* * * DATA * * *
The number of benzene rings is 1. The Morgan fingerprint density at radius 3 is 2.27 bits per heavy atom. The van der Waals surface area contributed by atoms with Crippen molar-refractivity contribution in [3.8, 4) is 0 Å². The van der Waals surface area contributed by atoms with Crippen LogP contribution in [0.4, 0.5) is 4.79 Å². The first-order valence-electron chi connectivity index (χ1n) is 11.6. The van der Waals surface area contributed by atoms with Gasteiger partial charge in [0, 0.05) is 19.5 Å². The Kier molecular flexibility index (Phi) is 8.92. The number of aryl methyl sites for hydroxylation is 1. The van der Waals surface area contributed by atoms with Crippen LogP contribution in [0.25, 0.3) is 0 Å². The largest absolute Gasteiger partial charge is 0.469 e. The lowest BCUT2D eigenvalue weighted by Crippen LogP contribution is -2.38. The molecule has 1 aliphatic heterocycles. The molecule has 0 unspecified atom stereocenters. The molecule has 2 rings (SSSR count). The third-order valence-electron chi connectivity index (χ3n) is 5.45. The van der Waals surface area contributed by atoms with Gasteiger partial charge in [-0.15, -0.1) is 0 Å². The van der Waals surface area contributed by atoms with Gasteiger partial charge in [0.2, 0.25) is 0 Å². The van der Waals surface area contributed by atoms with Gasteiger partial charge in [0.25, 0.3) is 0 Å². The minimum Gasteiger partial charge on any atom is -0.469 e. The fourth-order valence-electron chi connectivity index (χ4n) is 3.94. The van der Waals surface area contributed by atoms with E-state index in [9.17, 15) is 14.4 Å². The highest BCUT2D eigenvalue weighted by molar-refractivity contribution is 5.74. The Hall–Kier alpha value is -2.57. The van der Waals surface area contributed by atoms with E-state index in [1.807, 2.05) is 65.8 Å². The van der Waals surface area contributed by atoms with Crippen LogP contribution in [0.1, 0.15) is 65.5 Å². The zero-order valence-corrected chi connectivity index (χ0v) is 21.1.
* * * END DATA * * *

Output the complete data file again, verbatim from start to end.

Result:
The number of benzene rings is 1. The Morgan fingerprint density at radius 3 is 2.27 bits per heavy atom. The van der Waals surface area contributed by atoms with Crippen molar-refractivity contribution in [3.8, 4) is 0 Å². The van der Waals surface area contributed by atoms with Crippen LogP contribution in [0.4, 0.5) is 4.79 Å². The first-order valence-electron chi connectivity index (χ1n) is 11.6. The van der Waals surface area contributed by atoms with Gasteiger partial charge in [0, 0.05) is 19.5 Å². The Kier molecular flexibility index (Phi) is 8.92. The number of aryl methyl sites for hydroxylation is 1. The van der Waals surface area contributed by atoms with Crippen LogP contribution in [0.25, 0.3) is 0 Å². The largest absolute Gasteiger partial charge is 0.469 e. The lowest BCUT2D eigenvalue weighted by Crippen LogP contribution is -2.38. The molecule has 1 aliphatic heterocycles. The molecule has 0 unspecified atom stereocenters. The molecule has 2 rings (SSSR count). The third-order valence-electron chi connectivity index (χ3n) is 5.45. The van der Waals surface area contributed by atoms with Gasteiger partial charge in [-0.15, -0.1) is 0 Å². The van der Waals surface area contributed by atoms with Gasteiger partial charge in [0.2, 0.25) is 0 Å². The van der Waals surface area contributed by atoms with Gasteiger partial charge in [0.25, 0.3) is 0 Å². The minimum Gasteiger partial charge on any atom is -0.469 e. The fourth-order valence-electron chi connectivity index (χ4n) is 3.94. The van der Waals surface area contributed by atoms with E-state index in [9.17, 15) is 14.4 Å². The highest BCUT2D eigenvalue weighted by molar-refractivity contribution is 5.74. The Hall–Kier alpha value is -2.57. The van der Waals surface area contributed by atoms with E-state index in [1.807, 2.05) is 65.8 Å². The van der Waals surface area contributed by atoms with Crippen LogP contribution in [0.1, 0.15) is 65.5 Å². The zero-order valence-corrected chi connectivity index (χ0v) is 21.1.